Did you know that many important garden tasks take place in fall? It’s true.
Earlier this month, we talked about why you should add new plants in fall. Today, let’s talk about another important task to be done now – improving your soil.
Whether you have a vegetable garden or flower bed – the soil needs to be refreshed by adding one or more soil amendments. What are soil amendments? “A soil amendment is a product that adds fertility or improves the texture of your soil or does both.” Compost, aged steer (or chicken, horse or rabbit) manure and bone meal are all examples of organic soil amendments. When these amendments are added in fall, they slowly release nutrients into the soil so that by the time spring arrives, your soil is ready for new plants.
The most important soil amendment is compost, which in addition to releasing nutrients and adding beneficial soil microorganisms to the soil – it also helps to improve the texture soil by helping clay soils to drain better and sandy soil to hold onto water for a longer length of time.
In my own gardens, I add 2-inches of both compost and aged steer manure so that I have a total of 4-inches of amendments to incorporate into my existing soil. I then add bone meal, which is a great source of phosphorus and is important for flower and vegetable production in spring. *If you only add one type of soil amendment, than add compost since it is the most beneficial.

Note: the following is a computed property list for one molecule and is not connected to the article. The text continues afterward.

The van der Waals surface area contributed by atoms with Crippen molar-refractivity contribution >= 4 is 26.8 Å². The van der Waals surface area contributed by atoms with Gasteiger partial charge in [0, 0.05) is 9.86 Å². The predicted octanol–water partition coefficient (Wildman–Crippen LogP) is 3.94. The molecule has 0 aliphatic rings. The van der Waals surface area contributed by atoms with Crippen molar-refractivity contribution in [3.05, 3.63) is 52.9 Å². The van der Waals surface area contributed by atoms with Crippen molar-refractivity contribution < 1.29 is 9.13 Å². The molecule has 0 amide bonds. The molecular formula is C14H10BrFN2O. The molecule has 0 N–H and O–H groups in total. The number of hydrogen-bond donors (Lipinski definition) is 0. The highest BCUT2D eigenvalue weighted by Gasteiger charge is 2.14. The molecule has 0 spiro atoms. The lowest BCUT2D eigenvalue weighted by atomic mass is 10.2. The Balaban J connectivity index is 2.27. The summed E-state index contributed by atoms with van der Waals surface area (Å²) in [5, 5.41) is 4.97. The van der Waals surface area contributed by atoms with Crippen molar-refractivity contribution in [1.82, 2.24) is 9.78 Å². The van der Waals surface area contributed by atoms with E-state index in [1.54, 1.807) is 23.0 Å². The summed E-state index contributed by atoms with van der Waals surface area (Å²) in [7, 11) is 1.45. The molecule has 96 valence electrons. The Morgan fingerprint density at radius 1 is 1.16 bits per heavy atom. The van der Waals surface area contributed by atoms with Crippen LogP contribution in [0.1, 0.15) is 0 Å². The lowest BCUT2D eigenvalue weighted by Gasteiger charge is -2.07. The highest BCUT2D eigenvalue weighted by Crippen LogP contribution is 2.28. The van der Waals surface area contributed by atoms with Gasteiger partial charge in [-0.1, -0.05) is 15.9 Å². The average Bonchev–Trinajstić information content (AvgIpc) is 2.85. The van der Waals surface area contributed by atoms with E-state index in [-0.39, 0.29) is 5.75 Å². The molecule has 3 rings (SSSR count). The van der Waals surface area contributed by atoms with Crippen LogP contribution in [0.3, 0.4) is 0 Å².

Lightly mix the soil amendments into the existing soil. You can do this with a shovel, pitchfork or with a cultivator. When incorporating soil amendments into existing garden soil, it is important not to cultivate too deeply or you can harm earthworms and the existing soil structure – a good rule of thumb is to mix the amendments into the top 6-inches of soil.
By taking a little time this fall to add beneficial amendments to your soil, you’ll reap the rewards come spring time.
To learn more about the garden basics of soil amendments and how they work, click here.